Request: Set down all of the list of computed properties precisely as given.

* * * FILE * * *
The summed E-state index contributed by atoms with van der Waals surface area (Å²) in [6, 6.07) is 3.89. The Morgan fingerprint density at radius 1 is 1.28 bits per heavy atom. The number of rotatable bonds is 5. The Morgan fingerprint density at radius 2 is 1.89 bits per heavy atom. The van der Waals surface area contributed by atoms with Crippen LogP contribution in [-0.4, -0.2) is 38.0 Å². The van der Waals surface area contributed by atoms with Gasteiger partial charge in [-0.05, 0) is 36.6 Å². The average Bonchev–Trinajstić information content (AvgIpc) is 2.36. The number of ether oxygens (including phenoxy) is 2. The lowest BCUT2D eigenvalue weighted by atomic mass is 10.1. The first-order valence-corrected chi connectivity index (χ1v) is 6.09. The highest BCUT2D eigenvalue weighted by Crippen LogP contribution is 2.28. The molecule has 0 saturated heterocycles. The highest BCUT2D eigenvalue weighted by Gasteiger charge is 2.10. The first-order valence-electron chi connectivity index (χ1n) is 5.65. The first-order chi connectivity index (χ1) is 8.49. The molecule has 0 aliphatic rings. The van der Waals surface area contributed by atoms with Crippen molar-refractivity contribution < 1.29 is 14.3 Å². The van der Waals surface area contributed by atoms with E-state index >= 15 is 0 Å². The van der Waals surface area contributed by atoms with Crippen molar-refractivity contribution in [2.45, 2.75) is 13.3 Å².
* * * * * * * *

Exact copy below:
The summed E-state index contributed by atoms with van der Waals surface area (Å²) in [6, 6.07) is 3.89. The Morgan fingerprint density at radius 1 is 1.28 bits per heavy atom. The number of rotatable bonds is 5. The Morgan fingerprint density at radius 2 is 1.89 bits per heavy atom. The van der Waals surface area contributed by atoms with Crippen LogP contribution in [-0.4, -0.2) is 38.0 Å². The van der Waals surface area contributed by atoms with Gasteiger partial charge in [-0.05, 0) is 36.6 Å². The average Bonchev–Trinajstić information content (AvgIpc) is 2.36. The number of ether oxygens (including phenoxy) is 2. The lowest BCUT2D eigenvalue weighted by atomic mass is 10.1. The first-order valence-corrected chi connectivity index (χ1v) is 6.09. The highest BCUT2D eigenvalue weighted by Crippen LogP contribution is 2.28. The molecule has 0 saturated heterocycles. The highest BCUT2D eigenvalue weighted by Gasteiger charge is 2.10. The first-order valence-electron chi connectivity index (χ1n) is 5.65. The first-order chi connectivity index (χ1) is 8.49. The molecule has 0 aliphatic rings. The van der Waals surface area contributed by atoms with Crippen molar-refractivity contribution < 1.29 is 14.3 Å². The van der Waals surface area contributed by atoms with E-state index >= 15 is 0 Å². The van der Waals surface area contributed by atoms with Crippen molar-refractivity contribution in [2.45, 2.75) is 13.3 Å².